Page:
The Ruby-throated hummingbird (Archilochus colubris) is the most widely known of the species. It winters in the Caribbean and Central America and in the Spring migrates to eastern North America (from Labrador to eastern Mexico and westward to central South Dakota) where it breeds. During the Fall the Ruby-throated return south in swarms. From spring to fall the Rufous hummingbird flies 2,000 miles between Central America and Alaska.

Of the 16 specie in the Caribbean some are only found on one particular island. For example, the worlds smallest bird, the male bee hummingbird (Mellisuga helenae), is only found in certain parts of Cuba. The Bee hummingbird measures just over two inches from bill to tail (the giant hummer is over 8 inches long). The male which weighs around two grams is slightly smaller than the female. The female is shimmering green, matte taupe with flecks of golden yellow. The male is a showier taupe, with black, aqua, and beads of rose colored head and neck feathers.

The humming bird is the only animal to have truly mastered flight and it has no match in aerobatics. For example, the wings of the ruby-throated hummer normally beat 90 times per second and 200 times per second during courtship. Few other birds can fly backwards and upside down and hover like the hummingbird. It is able to achieve its unusual flying ability because it is capable of rotating the main parts of its wing in all directions. By positioning its body almost vertically and tracing a figure-eight with the tips of its wings, it produces lift and hovers. In order to maintain its flying performance the bird must consume its weight in food each day.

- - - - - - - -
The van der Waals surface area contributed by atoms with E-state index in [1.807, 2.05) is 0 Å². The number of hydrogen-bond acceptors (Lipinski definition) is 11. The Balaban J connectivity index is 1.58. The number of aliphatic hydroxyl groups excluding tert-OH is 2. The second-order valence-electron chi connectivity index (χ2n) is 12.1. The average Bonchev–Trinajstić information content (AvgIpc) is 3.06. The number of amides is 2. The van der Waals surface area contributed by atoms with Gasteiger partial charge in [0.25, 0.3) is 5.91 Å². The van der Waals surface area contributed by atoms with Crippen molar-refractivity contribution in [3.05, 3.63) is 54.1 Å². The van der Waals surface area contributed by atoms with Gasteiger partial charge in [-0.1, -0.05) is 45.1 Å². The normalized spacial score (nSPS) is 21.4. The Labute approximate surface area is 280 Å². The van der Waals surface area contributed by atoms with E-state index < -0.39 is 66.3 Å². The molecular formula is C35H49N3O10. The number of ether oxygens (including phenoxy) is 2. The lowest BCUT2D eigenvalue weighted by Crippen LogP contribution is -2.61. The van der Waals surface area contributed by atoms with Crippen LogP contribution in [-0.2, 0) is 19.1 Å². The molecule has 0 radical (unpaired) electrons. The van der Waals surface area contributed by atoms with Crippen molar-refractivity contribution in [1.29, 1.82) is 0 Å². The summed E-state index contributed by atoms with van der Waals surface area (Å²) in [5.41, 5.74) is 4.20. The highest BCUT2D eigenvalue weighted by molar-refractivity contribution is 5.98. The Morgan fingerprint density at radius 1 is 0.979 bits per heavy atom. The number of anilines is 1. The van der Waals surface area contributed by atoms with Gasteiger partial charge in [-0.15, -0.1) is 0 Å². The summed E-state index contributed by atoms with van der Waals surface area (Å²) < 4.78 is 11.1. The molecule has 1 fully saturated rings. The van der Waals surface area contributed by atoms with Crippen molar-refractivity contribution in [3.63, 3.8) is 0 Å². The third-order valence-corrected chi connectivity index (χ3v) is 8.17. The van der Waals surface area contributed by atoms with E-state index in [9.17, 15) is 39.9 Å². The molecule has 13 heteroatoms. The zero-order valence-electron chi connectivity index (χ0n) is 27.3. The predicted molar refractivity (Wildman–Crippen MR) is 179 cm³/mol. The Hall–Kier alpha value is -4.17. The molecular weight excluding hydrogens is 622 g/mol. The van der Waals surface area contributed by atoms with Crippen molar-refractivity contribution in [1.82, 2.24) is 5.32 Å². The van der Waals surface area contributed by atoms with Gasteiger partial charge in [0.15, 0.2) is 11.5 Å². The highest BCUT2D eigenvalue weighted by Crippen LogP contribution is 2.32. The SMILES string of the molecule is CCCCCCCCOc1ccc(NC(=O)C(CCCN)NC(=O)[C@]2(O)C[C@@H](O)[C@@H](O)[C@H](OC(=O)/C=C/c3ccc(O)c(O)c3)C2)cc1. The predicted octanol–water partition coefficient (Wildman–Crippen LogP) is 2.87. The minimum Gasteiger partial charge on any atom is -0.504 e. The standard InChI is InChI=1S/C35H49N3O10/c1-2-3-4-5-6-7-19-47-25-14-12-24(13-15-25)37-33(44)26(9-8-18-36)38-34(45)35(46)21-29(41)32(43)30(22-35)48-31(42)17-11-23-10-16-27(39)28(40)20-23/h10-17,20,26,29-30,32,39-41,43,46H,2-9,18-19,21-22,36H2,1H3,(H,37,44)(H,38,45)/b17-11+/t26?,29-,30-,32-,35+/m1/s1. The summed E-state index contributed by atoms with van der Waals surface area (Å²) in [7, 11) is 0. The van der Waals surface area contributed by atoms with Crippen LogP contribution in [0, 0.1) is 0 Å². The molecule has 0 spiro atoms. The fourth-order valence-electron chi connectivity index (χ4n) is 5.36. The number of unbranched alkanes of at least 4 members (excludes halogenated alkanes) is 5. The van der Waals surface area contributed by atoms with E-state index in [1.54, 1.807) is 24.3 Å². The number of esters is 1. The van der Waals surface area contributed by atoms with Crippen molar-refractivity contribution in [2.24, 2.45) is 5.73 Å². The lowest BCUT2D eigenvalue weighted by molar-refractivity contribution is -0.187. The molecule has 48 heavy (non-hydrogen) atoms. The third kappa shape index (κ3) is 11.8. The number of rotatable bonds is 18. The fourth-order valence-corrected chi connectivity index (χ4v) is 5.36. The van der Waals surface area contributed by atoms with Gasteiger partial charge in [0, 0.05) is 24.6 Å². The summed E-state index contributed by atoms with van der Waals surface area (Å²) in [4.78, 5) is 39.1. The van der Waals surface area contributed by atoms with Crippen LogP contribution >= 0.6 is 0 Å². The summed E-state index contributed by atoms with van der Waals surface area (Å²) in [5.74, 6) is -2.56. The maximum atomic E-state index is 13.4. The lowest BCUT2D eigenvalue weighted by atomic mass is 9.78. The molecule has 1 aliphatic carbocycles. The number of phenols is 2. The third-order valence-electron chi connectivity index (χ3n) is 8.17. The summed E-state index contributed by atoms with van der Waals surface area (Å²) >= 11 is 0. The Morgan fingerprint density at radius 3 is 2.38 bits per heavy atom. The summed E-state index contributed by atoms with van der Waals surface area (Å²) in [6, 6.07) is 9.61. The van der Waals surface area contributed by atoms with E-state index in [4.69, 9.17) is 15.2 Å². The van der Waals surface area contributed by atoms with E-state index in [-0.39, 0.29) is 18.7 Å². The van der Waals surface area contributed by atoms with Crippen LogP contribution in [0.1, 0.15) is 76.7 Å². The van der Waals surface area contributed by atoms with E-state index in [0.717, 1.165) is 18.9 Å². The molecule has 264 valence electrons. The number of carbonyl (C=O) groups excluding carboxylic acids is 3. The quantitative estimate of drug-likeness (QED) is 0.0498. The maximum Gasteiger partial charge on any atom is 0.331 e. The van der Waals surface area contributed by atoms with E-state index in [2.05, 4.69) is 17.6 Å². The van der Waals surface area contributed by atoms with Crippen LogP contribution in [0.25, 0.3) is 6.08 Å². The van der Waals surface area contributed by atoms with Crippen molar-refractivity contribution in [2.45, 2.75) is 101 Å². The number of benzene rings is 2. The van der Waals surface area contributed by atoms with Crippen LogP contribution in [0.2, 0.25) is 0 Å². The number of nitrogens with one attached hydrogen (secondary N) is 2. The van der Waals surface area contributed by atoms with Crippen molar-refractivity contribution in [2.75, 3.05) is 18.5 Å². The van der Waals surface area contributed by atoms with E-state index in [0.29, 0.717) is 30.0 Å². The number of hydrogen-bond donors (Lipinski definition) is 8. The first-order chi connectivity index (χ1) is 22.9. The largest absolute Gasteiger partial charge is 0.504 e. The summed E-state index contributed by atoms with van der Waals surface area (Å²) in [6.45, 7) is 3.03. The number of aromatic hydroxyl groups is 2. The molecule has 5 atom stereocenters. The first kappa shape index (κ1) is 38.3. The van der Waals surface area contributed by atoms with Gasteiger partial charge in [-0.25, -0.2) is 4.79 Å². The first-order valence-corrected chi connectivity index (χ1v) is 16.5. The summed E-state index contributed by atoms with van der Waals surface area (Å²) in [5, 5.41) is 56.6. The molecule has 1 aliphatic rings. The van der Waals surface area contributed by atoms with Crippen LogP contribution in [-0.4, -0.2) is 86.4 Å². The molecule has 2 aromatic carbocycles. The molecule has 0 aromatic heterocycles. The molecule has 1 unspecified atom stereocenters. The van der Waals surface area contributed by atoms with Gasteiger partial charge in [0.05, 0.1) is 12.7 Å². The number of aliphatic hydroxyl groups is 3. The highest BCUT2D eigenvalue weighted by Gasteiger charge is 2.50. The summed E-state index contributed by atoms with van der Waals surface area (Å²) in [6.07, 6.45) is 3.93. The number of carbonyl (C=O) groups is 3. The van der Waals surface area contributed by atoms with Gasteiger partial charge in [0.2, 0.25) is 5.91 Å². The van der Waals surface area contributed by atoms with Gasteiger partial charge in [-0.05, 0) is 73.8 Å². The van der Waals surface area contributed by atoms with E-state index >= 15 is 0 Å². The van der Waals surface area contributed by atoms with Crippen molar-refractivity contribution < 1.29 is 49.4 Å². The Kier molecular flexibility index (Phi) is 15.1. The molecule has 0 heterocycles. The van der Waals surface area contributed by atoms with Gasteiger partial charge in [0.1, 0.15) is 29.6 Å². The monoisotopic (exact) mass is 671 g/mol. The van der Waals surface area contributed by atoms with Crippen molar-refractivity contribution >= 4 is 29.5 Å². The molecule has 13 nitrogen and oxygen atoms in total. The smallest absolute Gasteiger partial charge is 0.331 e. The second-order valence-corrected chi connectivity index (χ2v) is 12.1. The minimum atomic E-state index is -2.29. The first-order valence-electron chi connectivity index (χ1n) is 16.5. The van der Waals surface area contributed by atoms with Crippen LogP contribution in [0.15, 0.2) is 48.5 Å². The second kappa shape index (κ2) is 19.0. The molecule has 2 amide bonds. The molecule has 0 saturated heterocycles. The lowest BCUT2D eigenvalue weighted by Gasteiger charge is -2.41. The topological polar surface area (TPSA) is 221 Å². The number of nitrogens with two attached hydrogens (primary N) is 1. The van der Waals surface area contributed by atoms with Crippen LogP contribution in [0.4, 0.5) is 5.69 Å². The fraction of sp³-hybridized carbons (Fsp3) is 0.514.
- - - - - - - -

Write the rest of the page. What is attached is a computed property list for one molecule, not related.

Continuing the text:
It feeds on nectar which provides high energy sugars and will eatch some insects and spiders. The ability to collect the quantity of needed nectar comes from the variety of flowers they visit. For example, the ruby-throated hummingbird is attracted to at least 31 different flowers. They can be lured to feeders which contain red-colored sugar water. Some plants depend on the hummingbird for pollination. Pollen is transferred to the bird via the stamen which comes in contact with the bird's head during feeding. Many North Americans are avid hummingbird watchers who hang out feeders for the yearly migrants. A few hummingbirds have been known to hang around in northern climes during the winter. A news story in January, 2000 reported a case in Virginia where a Rufus hummer (rarely seen in the Eastern United States) continued to visit a local feeder which then attracted many hummingbird watchers to the site. There are many books and sites on the Internet with stories and information on hummingbirds.

Figure 6: Jamaican hummingbird sculpture, with details, honoring Sir Alexander Bustamante the island's first prime minister who had Taino ancestry. Materials: welded bicycle parts; inlaid etched and colored Plexiglass; One Dollar bill. By the author,